This series of relationships more recently resulted in my being Chairperson of the most-recent NYC CodeCamp event in March of this year – which in turn put me on a first-name basis with all kinds of speakers, presenters, attendees, and others in the local community and beyond.  And its though this series of ever-expanding professional relationships that much of my opportunity to do a variety of other public speaking engagements has progressed.

Looking back on all this, one might be tempted to conclude that it was all part of some grand plan to end up being offered an actual job that pays me to do all this that I already do on a volunteer basis, but that’s simply not the case.  This present opportunity for me is merely the result of some strange confluence of events all happening to coincide at about the same time – including but not limited to my interest in leaving my last position with Skiff as it was acquired by NewsCorp and my not really being too excited about the opportunity to work for Rupert Murdock, et. al. in a journalism industry with a somewhat questionable future.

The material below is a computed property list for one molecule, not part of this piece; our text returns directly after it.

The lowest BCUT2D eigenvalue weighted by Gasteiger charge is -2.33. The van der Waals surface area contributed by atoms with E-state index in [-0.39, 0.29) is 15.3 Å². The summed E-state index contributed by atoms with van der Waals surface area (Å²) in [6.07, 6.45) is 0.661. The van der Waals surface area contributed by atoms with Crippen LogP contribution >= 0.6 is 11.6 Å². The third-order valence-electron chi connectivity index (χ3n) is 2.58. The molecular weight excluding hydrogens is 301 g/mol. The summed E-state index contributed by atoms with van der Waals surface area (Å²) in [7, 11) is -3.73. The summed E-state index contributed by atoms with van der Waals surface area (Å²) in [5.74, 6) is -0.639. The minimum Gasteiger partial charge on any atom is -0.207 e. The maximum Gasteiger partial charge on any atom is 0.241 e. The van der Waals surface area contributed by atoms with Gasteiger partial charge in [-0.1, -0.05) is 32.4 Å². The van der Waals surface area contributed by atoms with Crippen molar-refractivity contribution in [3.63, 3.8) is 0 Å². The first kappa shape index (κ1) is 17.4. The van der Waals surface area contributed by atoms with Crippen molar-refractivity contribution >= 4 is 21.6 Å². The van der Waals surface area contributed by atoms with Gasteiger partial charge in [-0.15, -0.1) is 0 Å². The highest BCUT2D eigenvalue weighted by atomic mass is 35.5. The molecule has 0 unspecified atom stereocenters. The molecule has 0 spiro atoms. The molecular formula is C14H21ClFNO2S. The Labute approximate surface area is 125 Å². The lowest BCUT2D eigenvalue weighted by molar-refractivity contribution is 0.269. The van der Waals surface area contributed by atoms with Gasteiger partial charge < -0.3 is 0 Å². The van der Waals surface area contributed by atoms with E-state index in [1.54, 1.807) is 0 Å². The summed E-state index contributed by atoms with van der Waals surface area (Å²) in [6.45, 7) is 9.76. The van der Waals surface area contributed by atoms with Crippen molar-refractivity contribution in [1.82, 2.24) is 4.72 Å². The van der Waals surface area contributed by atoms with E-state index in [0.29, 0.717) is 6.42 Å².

The Essence of Spring .NET

How do I see Spring .NET?  Well, there’s always the official brief of the Framework…

Led and sustained by SpringSource, a division of VMware, Spring .NET is an open source application framework that makes building  enterprise .NET applications easier.  

Providing components based on proven design patterns that can be integrated into all tiers of your application architecture, Spring helps increase development productivity and improve application quality and performance.

…but from my perspective the important part of the Spring.NET Framework is found on the overview page of the project website: